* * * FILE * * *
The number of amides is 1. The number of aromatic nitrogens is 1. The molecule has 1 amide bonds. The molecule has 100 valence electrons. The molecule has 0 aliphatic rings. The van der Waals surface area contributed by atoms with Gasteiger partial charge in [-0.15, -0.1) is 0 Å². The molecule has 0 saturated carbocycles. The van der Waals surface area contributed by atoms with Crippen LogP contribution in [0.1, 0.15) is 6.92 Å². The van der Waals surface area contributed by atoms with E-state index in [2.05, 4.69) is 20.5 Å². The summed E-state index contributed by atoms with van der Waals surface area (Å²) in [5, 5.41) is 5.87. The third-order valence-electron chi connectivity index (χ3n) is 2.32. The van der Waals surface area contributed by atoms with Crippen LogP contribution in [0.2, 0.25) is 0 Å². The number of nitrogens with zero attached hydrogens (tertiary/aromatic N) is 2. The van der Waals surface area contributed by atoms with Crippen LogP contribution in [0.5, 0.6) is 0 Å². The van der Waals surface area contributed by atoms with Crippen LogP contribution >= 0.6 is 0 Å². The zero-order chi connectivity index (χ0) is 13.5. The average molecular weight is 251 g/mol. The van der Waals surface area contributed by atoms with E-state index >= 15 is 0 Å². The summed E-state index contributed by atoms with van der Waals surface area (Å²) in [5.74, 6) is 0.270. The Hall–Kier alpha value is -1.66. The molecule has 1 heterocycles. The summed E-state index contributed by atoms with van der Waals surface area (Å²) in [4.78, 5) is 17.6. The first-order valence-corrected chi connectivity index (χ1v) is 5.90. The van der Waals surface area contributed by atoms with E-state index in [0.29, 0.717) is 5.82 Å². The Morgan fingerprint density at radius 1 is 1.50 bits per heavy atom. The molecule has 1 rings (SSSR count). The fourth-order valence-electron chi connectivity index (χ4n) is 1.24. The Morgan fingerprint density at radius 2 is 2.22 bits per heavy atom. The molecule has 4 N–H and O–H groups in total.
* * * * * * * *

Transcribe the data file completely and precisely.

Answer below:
The number of amides is 1. The number of aromatic nitrogens is 1. The molecule has 1 amide bonds. The molecule has 100 valence electrons. The molecule has 0 aliphatic rings. The van der Waals surface area contributed by atoms with Gasteiger partial charge in [-0.15, -0.1) is 0 Å². The molecule has 0 saturated carbocycles. The van der Waals surface area contributed by atoms with Crippen LogP contribution in [0.1, 0.15) is 6.92 Å². The van der Waals surface area contributed by atoms with E-state index in [2.05, 4.69) is 20.5 Å². The summed E-state index contributed by atoms with van der Waals surface area (Å²) in [5, 5.41) is 5.87. The third-order valence-electron chi connectivity index (χ3n) is 2.32. The van der Waals surface area contributed by atoms with Crippen LogP contribution in [0.2, 0.25) is 0 Å². The number of nitrogens with zero attached hydrogens (tertiary/aromatic N) is 2. The van der Waals surface area contributed by atoms with Crippen LogP contribution in [0.5, 0.6) is 0 Å². The van der Waals surface area contributed by atoms with Crippen LogP contribution >= 0.6 is 0 Å². The zero-order chi connectivity index (χ0) is 13.5. The average molecular weight is 251 g/mol. The van der Waals surface area contributed by atoms with E-state index >= 15 is 0 Å². The summed E-state index contributed by atoms with van der Waals surface area (Å²) in [5.74, 6) is 0.270. The Hall–Kier alpha value is -1.66. The molecule has 1 heterocycles. The summed E-state index contributed by atoms with van der Waals surface area (Å²) in [4.78, 5) is 17.6. The first-order valence-corrected chi connectivity index (χ1v) is 5.90. The van der Waals surface area contributed by atoms with E-state index in [0.29, 0.717) is 5.82 Å². The Morgan fingerprint density at radius 1 is 1.50 bits per heavy atom. The molecule has 1 rings (SSSR count). The fourth-order valence-electron chi connectivity index (χ4n) is 1.24. The Morgan fingerprint density at radius 2 is 2.22 bits per heavy atom. The molecule has 4 N–H and O–H groups in total.